Head Hunting & Pumpkin Heads

There are quite a few steps involved in getting the Bible translated into another language. In between making a rough draft translation and the publication of Scripture are quite a few levels of checking and revising that are needed to be done. As we work with the people who are native speakers of the language, misunderstandings and mistakes can be made.

For this very reason, we must sit down with the national translators and go over the text verse-by-verse. In this checking process, some rather strange and funny translation stories can emerge. Below is one account by one of my colleagues in Papua New Guinea. She was working through the story of the beheading of John the Baptist in the book of Matthew.

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“This is just a general term for cutting. Can we use the special term that we have for cutting around the base of the skull to remove the head?” asked the national translator of the project. I thought about it for a second and didn’t see any major problem with using their special term for the decapitation of John the Baptist – it would definitely make it more vivid.

After I gave a slightly hesitant “yes” answer, he went on to explain that their ancestors along with the folks from a neighboring language group used to go up the Ramu River on regular raids taking captives and collecting heads. I had heard about the reputation of this group from another source, but I didn’t realize that the raiding included head-hunting. I think the national translator was a bit tickled by my obvious discomfort.

When I questioned them some more, they assured me that the head-hunting had all ended before World War II. They had just grown up hearing all of the stories and enjoying the notoriety that this had given to their language group. For over four weeks, the translation team and I were cloistered away in the conference room during the work week as we worked our way verse by verse through the book of Matthew.

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On the days in which we ran into major problems and only completed 20 verses, I despaired of ever getting done, but then there were days when we were able to complete 2 chapters. In the process we found lots of “bloopers” both big and small. Here is one of my favorite ones.

When we reached Mat 5.29 — “If someone strikes you on the right cheek, turn to him the other also,” — I asked the checkers to demonstrate the verse and they got it right, but they really struggled and kept saying that something was wrong with the translation. Finally, one of the checkers was able to identify the “turn” verb as the source of the problem and the national translator started laughing when he understood the problem.

He then demonstrated by doing a pirouette and said that the person was hit on one side of his face and then did a pirouette and was hit on the other side. Somehow I don’t think the pirouette was part of the original story, though I could imagine Jesus laughing at this version of the story.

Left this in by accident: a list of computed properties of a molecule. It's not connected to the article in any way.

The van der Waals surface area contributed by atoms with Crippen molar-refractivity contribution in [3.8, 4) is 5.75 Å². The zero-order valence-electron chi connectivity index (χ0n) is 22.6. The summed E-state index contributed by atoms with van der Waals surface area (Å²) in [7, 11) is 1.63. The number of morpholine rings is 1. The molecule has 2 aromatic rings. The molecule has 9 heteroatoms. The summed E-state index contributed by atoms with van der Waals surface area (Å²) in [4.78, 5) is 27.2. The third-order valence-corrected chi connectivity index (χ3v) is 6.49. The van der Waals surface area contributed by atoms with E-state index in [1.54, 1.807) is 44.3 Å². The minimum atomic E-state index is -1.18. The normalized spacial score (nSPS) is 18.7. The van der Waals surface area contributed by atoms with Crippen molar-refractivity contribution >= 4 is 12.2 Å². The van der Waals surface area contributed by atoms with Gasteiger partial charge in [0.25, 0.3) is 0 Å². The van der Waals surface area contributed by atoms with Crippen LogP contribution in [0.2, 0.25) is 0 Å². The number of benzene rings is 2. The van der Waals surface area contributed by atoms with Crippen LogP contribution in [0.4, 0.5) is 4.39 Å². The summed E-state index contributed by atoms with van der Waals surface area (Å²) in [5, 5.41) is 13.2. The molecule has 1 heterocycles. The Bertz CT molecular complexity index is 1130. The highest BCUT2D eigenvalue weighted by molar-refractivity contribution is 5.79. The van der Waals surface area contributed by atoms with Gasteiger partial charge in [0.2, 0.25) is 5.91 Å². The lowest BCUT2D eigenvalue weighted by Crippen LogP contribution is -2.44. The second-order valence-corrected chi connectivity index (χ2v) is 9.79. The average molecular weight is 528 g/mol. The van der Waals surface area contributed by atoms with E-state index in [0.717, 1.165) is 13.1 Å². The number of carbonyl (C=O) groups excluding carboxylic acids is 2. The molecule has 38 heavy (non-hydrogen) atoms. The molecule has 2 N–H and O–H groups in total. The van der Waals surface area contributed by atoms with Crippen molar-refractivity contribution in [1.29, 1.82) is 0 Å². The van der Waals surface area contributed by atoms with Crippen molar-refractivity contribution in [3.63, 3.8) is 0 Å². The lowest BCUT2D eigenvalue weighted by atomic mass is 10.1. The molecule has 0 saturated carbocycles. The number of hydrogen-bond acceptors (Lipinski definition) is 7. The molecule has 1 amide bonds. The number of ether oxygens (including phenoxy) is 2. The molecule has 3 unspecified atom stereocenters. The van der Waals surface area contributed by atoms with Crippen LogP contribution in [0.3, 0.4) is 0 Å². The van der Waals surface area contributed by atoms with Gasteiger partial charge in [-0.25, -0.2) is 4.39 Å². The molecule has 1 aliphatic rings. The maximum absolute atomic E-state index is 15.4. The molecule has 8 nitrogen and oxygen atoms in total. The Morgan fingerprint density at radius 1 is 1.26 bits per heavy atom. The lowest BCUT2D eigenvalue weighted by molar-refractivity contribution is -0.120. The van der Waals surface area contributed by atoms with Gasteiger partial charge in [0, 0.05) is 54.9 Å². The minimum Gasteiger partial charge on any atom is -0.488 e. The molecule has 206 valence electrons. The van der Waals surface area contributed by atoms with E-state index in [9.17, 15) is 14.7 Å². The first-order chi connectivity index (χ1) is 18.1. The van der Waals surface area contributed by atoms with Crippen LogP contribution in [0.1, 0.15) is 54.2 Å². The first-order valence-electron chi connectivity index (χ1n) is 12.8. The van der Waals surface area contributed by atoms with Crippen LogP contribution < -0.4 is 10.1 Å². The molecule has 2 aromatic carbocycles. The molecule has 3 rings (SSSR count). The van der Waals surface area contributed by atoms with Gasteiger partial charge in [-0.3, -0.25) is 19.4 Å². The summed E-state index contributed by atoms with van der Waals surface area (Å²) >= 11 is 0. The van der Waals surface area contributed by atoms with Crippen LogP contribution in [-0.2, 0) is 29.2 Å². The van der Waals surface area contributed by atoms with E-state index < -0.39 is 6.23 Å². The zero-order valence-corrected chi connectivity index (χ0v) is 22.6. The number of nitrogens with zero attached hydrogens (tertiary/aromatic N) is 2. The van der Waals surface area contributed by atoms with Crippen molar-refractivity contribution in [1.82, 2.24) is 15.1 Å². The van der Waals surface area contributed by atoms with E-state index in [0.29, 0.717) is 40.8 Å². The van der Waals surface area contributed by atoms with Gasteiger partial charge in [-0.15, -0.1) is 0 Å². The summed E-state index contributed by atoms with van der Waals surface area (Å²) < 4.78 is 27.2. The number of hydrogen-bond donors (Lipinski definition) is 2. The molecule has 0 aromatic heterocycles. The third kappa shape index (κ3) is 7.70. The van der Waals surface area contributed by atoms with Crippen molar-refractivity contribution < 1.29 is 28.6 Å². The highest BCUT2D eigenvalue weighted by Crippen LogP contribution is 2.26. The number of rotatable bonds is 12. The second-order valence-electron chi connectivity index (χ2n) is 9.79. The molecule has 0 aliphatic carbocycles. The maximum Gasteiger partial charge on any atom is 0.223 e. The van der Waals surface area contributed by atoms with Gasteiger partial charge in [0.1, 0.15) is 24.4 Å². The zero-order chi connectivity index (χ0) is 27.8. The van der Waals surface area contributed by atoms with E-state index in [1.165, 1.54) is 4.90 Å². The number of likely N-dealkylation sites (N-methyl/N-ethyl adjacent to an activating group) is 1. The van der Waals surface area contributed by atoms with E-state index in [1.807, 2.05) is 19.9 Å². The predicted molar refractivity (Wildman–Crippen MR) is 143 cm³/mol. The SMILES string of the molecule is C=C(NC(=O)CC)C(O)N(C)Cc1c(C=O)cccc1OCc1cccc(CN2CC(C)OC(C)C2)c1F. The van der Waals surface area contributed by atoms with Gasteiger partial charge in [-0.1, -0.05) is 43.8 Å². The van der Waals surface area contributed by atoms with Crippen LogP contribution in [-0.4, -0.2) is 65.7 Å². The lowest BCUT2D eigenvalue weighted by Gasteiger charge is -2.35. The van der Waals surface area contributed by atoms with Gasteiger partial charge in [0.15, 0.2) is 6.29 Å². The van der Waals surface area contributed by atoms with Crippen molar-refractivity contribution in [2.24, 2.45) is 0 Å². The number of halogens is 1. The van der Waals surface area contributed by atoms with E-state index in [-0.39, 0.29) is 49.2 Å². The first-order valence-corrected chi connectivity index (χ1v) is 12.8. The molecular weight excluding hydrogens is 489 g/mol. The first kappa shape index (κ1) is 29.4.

Praise God with me that this translation project is now one book closer to having the entire NT checked.

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This past month, I have had the privilege to do the Advisor Check with a different group of national translators on their translation of the book of John. We too spent hour after hour for four weeks looking at the text. We would start at the verse level, then go to the sentence level and phrase level, and then even look intently at individual words and terms.

Things were moving along in our checking, and then something really funny happened. We had already dealt many times with the special term “the Jews”. In John’s Gospel, about half the time this term does refer to the people of the nation, and so we would translate it as “the Juda people”. But the other half of the time, John uses the term to refer to the Jewish authorities.

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To handle this in the pidgin trade language, I had said that this could be translated as “the big men of Juda” or the “head men of Juda”. Well, at one point the team had thought I had doubled this up and had said, “the big head men of Juda”. They hadn’t said anything for a few days, but on one day, one of the men thought about this term and burst out laughing.

This man shared his funny thought with the other men in his village language and then they all burst out laughing. It took them quite a few minutes to stop laughing and finally the one man was able to get control of himself and tell me the joke. This is what he said:

“If we translate this term the way you have described it, when the people hear this, they will wonder, ‘What kind of strange men are these?’ They have never seen people that have really, really big heads!”

When he said that, he put his hands about two feet apart, and then the humour of the joke hit me. If we doubled up the expression with both “big” and “head”, then they would be “big-headed men” and it would conjure up the idea of men walking around with heads the size of large pumpkins.

Needless to say, we changed the translation to say, “the head men of Juda”. Even though the Jewish authorities were the enemies of Jesus, we did not want people to think that they were stranger than they already were. And thankfully the national translator caught this one. That’s why we do all the checking that we do.

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